With the NHL season upon us, players have a lot of questions.
Here are some of the most common ones:Can I wear a mask?
Can I drink water in the locker room?
Can the equipment manager check my equipment?
Will my locker room temperature be higher than the rest of the team?
Can my teammates play with their masks on?
Can a team captain play without a mask on?
Some players are using the material to prevent injuries, like Boston Bruins center Nathan Horton, who wore a mask during Game 3 of the Eastern Conference semifinals.
But others, like Toronto Maple Leafs center Auston Matthews, say it’s more for a mask for protection.
“I can’t believe I have to wear it.
I can’t tell you how many times it’s been put on,” Matthews said on NHL Network.
“I’m going to wear my mask for the rest, I don’t care what the rest is.”
Some players don’t want to wear a protective mask, like Montreal Canadiens defenseman Ben Scrivens, who said he doesn’t wear one at home.
“For me, that’s the mask I wear when I go to practice, I just want to be able to keep my head out of harm’s way,” Scrivinges said.
“But I also want to go out there and be able go out and get the puck and be aggressive, and it’s not a helmet on.”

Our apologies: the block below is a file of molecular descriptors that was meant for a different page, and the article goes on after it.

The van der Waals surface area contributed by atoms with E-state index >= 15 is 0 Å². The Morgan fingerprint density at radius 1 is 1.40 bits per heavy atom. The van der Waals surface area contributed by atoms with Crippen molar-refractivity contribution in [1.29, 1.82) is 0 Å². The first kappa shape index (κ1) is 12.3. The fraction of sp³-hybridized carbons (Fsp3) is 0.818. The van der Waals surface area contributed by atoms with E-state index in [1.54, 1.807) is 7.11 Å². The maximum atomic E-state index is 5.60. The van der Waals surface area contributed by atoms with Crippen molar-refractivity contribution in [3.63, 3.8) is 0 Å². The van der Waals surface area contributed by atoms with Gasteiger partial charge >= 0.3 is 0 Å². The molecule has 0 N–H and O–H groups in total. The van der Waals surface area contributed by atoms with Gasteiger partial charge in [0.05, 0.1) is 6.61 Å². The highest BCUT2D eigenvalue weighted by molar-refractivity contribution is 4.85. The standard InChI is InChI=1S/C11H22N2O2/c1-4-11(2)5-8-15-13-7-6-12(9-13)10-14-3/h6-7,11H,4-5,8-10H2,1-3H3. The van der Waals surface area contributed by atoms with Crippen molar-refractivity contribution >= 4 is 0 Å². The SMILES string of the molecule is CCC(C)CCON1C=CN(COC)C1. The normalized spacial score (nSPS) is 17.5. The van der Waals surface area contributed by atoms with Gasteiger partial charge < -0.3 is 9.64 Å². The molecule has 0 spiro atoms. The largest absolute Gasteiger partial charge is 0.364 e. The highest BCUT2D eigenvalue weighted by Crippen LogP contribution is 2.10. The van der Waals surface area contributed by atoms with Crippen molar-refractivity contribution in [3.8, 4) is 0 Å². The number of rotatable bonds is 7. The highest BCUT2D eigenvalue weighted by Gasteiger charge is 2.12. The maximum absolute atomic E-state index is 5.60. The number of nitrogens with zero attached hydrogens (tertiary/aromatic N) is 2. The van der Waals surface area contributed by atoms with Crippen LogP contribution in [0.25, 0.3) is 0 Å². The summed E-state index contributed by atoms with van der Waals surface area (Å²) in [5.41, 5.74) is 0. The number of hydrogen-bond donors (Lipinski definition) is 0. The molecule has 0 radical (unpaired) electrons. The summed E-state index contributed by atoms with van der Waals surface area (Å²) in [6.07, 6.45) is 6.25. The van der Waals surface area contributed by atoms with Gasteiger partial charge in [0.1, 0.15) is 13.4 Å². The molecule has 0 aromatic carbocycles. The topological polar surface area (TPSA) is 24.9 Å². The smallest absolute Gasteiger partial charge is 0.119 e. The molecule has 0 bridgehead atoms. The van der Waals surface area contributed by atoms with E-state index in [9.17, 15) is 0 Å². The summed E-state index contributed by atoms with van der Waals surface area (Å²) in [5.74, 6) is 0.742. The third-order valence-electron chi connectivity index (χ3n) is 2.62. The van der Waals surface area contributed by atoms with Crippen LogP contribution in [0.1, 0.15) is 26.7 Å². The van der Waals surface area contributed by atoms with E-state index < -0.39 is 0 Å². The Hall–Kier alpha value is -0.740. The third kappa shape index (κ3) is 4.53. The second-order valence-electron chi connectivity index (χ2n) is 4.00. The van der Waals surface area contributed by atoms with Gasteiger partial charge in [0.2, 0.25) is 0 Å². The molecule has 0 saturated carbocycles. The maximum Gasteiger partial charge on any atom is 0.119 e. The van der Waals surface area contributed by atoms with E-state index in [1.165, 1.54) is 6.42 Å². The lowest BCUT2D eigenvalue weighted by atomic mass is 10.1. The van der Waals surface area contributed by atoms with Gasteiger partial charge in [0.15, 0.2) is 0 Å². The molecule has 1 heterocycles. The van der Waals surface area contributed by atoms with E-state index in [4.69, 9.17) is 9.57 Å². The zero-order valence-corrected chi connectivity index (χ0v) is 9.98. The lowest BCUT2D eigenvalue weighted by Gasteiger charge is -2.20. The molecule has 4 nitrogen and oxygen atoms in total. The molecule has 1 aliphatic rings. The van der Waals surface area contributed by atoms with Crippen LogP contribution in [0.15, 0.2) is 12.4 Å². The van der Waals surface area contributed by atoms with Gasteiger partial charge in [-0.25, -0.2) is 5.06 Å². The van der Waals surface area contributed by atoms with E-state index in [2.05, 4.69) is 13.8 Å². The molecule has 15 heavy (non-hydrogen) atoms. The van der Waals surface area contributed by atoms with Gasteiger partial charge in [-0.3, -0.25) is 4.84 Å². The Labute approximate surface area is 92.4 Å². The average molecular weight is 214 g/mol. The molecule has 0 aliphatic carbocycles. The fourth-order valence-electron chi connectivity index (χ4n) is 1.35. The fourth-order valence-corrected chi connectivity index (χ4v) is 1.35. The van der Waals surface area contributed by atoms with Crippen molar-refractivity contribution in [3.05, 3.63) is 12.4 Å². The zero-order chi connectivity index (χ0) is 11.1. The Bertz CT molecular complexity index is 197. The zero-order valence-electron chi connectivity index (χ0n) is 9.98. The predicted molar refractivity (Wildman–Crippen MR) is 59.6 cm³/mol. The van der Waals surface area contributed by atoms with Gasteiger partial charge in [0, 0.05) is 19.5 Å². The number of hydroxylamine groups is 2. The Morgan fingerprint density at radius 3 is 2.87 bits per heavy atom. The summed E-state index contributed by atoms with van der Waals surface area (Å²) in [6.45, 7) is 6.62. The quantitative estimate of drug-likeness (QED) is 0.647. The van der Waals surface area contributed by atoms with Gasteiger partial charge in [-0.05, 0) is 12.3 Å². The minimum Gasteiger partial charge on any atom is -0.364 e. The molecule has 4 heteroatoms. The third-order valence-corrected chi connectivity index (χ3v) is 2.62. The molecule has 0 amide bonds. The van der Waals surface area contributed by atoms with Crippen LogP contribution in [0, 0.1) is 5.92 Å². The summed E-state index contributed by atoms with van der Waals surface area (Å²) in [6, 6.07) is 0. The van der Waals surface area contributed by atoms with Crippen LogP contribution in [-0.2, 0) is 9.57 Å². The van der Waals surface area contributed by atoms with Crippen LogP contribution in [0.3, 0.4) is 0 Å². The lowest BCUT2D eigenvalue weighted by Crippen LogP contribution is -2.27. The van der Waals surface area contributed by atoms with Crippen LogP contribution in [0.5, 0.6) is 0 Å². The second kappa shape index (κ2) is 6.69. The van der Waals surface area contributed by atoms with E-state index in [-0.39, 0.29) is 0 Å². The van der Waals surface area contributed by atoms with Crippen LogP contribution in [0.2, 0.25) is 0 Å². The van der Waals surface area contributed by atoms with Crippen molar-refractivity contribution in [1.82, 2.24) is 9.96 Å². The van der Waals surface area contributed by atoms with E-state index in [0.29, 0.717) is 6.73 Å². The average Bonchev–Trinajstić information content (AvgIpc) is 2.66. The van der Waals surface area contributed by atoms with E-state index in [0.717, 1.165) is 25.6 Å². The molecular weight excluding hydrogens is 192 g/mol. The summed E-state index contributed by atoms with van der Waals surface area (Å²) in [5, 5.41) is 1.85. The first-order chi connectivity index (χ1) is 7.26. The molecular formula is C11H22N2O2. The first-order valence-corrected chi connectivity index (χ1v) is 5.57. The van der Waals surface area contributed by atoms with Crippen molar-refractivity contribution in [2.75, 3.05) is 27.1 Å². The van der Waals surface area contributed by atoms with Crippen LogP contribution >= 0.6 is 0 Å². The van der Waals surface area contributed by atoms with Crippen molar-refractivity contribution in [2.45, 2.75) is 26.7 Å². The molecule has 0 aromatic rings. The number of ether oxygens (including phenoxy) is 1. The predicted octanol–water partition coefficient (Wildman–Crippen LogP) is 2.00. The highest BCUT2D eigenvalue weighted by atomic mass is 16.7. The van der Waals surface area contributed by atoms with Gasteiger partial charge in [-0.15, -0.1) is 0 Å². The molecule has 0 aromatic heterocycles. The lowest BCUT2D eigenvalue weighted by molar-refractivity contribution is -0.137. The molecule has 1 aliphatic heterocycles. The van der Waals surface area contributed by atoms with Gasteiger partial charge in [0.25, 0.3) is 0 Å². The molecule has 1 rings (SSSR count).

It’s unclear if other teams have asked players to remove their masks, but if they haven’t, they can always request it through the league’s concussion policy.
“When you do something like that, there are some guidelines that are put in place and some things that are not,” NHL Head Coach Bob Hartley said.
Hartley said there are a number of ways to go about it, like removing a mask before a game and having it removed before the next practice.
Players will be required to wear the mask at all times, but they can wear it under other clothing if it’s appropriate.
“We do a great job of getting the players’ attention when they’re wearing a mask,” Hartley added.
“We’ll try to get that done, and then we’ll just let them wear their masks.”
Can the team bring in another player with a mask or do they have to make do with just one?
Hartley has said he’d prefer that the team keep one player on the team, but that’s not an absolute.
“The way it goes is it’s up to the NHL, but I think they’re trying to figure out a way,” Hartly said.
“One player is the one who’s going to have the responsibility of putting the mask on, and the other player, we’re just going to be looking to get the rest.”
Hartley is hoping the players will keep wearing masks throughout the playoffs.
“It’s going be a challenge, but it’s something that’s going get us there,” Harty said.